FOR MANY YEARS, I didn’t own bonds or anything similar, except some bank certificates of deposit. Frankly, I was clueless.
My first dilemma: Should I invest in bonds if I have a mortgage? It didn’t make sense to me to borrow from the bank and, at the same time, lend out my money at a lower interest rate to a bond issuer. I felt I should pay off my mortgage first. A few friends and even a financial advisor recommended otherwise. Their objections notwithstanding, I followed my intuition. I was relieved to find out later that my view wasn’t so naïve after all.
Fast forward a few years and I had the mortgage paid off. A magical side effect: My entire paycheck no longer disappeared. For the first time in my career, I realized I could take a long break from work if I had to. This feeling of freedom planted the idea of early retirement in my head. I probed my financial readiness and realized that bonds would now play a vital role.
For the next few months, I researched bonds, including different kinds, the risks, credit ratings, taxation, liquidity and so on. Alas, I was left with more questions than answers. What percentage should I allocate to bonds? Individual bonds or bond funds? Is credit risk real? Should I worry about duration or convexity? What about inflation? Tax-exempt or taxable? Government or corporate?
Overwhelmed and confused, I needed a simpler approach, so I started over, but this time with a basic question in mind: What are the big problems with my retirement finances and can bonds solve them? This gave me much needed clarity.
My financial situation posed two challenges. First, my modest nest egg needed a high stock allocation to survive a longer-than-average retirement, and yet I also needed bonds to diversify. Second, being more than a decade from tapping Social Security, I needed to withdraw large amounts in my initial retirement years. On top of this, I couldn’t even touch my retirement accounts for another few years. True, my frugality was an advantage. Still, I needed a secure and predictable cash flow to cover at least the bare minimum expenses until other income sources were available.
To simplify construction and maintenance of my portfolio, I set a few guidelines. The bond portion of my portfolio would include only high-grade issues with little default risk. I treated CDs and cash equivalents as part of my bond allocation. I didn’t worry about inflation, because my overall portfolio had other components to handle it. Chasing yield—especially at the expense of credit quality or liquidity—wasn’t a goal.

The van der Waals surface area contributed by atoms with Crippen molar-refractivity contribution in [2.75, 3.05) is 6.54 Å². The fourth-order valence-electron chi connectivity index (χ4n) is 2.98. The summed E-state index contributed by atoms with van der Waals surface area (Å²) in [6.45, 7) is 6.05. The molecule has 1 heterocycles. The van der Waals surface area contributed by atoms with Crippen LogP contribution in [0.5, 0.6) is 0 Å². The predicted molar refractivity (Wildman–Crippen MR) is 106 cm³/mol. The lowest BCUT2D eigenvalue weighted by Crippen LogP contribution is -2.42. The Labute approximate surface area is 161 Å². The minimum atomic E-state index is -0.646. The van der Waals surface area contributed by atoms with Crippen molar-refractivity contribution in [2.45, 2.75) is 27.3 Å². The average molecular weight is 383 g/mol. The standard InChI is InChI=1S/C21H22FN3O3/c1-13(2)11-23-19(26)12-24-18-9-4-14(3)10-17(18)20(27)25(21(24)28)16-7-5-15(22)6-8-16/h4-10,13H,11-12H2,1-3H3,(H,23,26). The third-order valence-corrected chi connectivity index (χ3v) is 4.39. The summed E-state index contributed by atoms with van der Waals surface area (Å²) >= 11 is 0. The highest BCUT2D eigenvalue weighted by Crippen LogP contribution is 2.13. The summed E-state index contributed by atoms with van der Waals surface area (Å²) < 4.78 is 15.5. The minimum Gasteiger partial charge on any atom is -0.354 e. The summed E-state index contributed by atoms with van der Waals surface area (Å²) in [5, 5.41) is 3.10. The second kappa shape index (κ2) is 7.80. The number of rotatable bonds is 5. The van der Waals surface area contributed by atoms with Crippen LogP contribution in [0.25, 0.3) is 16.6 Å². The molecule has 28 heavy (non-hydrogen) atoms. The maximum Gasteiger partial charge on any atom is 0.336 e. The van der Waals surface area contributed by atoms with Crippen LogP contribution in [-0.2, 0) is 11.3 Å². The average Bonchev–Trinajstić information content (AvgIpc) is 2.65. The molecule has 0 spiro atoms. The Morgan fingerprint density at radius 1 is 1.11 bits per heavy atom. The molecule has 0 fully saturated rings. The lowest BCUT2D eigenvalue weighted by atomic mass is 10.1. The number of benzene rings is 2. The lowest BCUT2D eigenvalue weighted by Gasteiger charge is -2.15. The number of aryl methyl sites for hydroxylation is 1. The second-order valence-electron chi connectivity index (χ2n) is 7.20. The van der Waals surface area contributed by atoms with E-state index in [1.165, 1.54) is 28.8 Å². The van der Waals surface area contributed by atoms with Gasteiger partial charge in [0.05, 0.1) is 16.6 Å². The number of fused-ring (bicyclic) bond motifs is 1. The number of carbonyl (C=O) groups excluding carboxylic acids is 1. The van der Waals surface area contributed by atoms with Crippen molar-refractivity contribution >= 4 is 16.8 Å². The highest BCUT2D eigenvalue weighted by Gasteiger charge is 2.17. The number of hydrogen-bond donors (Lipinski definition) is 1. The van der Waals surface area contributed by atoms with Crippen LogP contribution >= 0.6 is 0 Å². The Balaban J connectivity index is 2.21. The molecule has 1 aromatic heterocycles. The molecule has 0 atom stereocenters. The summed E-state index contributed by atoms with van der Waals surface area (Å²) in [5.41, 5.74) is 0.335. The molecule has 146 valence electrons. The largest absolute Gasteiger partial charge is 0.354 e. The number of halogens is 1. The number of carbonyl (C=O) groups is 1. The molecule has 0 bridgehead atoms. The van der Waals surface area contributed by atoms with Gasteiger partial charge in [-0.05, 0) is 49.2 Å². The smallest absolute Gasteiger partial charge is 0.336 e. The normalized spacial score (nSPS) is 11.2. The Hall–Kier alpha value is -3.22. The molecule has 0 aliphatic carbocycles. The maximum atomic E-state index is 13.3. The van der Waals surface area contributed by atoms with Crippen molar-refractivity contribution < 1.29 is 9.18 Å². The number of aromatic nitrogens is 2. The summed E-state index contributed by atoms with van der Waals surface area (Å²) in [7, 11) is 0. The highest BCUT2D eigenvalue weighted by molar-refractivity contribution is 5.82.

My first goal—a better balance between stocks and bonds—was easy to address. I needed a high-quality, liquid bond fund to add to my long-term investment portfolio and complement my stocks. There were plenty of low-cost core bond funds to choose from. Some owned only Treasurys and some had a mix of government and top-rated nongovernment issues. I narrowed my choice to intermediate-term funds, since they offered a good tradeoff between yield and vulnerability to rising interest rates, which would drive bond prices lower. Meanwhile, the liquidity of a fund, coupled with the freedom to make commission-free transactions, would allow me to rebalance my stock allocation as needed.
With my long-term investment portfolio straightened out, it was time to deal with my second goal: predictable cash flow for the next decade or so. This was trickier to achieve. Given my nest egg’s size, the best I could do was use bonds and bond-like investments to cover all expenses for the next year or so, cover essential expenses for a few years beyond that, and only the bare minimum—things like taxes, insurance, property upkeep and so on—for the remaining time. I would then look to replenish this part of my portfolio by occasionally selling stocks from my long-term investment portfolio.
What if stocks performed poorly year after year? With the amount I’d allocated to the core bond fund held within my long-term investment portfolio, I felt I would still be able to hang tough without losing sleep over making ends meet. The alternative was to forget financial independence for now and focus on saving more. I chose financial independence.
The short-term cash reserve to cover upcoming spending was taken care of through online high-yield bank money-market accounts, plus individual Treasury notes and bills. My brokerage firm had a convenient tool to buy Treasurys at auction and then roll the proceeds from maturing issues into new issues. The money-market account plus Treasurys provided more yield than simply owning a money-market fund or a short-term Treasury fund.
For my mid- and long-term cash flow, I set up a ladder of investments maturing every year up to the year I’d start Social Security. With a ladder, I didn’t have to worry about interest rates rising or figuring out the best time to sell. Instead, I needed to focus only on credit quality and earning a reasonable yield.
Target-maturity bond funds looked promising. They offered both issuer diversification and timely return of principal. But I wanted better credit quality. I decided to go for individual noncallable bonds from financially strong companies. I stuck to only the upper-half of the investment grade spectrum. It was tedious and time-consuming to pick each issue, but it was worth the effort. Overall, I ended up with a well-diversified portfolio that included one large bond fund for rebalancing, several individual Treasurys, some high-grade corporate bonds, some long-maturity bank CDs—and greater confidence about my early retirement.
A software engineer by profession, Sanjib Saha is transitioning to early retirement. His previous articles include Measuring Up, It’ll Cost You and Mind the Trap. Self-taught in investments, Sanjib passed the Series 65 licensing exam as a non-industry candidate. He’s passionate about raising financial literacy and enjoys helping others with their finances.